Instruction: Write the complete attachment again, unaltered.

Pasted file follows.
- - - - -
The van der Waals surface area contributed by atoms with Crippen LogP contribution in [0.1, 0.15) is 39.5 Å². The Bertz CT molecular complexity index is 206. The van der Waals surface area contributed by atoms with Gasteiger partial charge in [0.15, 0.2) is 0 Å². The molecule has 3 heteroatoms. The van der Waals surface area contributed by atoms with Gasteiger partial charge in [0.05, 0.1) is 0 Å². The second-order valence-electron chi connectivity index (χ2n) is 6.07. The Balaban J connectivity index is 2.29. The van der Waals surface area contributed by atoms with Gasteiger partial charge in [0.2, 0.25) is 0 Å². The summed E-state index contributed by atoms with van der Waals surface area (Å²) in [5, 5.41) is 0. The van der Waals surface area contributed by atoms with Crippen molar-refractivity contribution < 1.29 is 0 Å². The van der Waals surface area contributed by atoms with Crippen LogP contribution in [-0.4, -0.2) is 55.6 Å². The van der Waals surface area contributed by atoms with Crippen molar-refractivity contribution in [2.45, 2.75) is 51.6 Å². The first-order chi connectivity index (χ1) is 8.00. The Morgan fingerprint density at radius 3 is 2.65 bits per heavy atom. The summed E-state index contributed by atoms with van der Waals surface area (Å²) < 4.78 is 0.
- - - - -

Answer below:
The van der Waals surface area contributed by atoms with Crippen LogP contribution in [0.1, 0.15) is 39.5 Å². The Bertz CT molecular complexity index is 206. The van der Waals surface area contributed by atoms with Gasteiger partial charge in [0.15, 0.2) is 0 Å². The molecule has 3 heteroatoms. The van der Waals surface area contributed by atoms with Gasteiger partial charge in [0.05, 0.1) is 0 Å². The second-order valence-electron chi connectivity index (χ2n) is 6.07. The Balaban J connectivity index is 2.29. The van der Waals surface area contributed by atoms with Gasteiger partial charge in [0.2, 0.25) is 0 Å². The summed E-state index contributed by atoms with van der Waals surface area (Å²) in [5, 5.41) is 0. The van der Waals surface area contributed by atoms with Crippen molar-refractivity contribution < 1.29 is 0 Å². The van der Waals surface area contributed by atoms with Crippen LogP contribution in [-0.4, -0.2) is 55.6 Å². The van der Waals surface area contributed by atoms with Crippen molar-refractivity contribution in [2.45, 2.75) is 51.6 Å². The first-order chi connectivity index (χ1) is 8.00. The Morgan fingerprint density at radius 3 is 2.65 bits per heavy atom. The summed E-state index contributed by atoms with van der Waals surface area (Å²) < 4.78 is 0.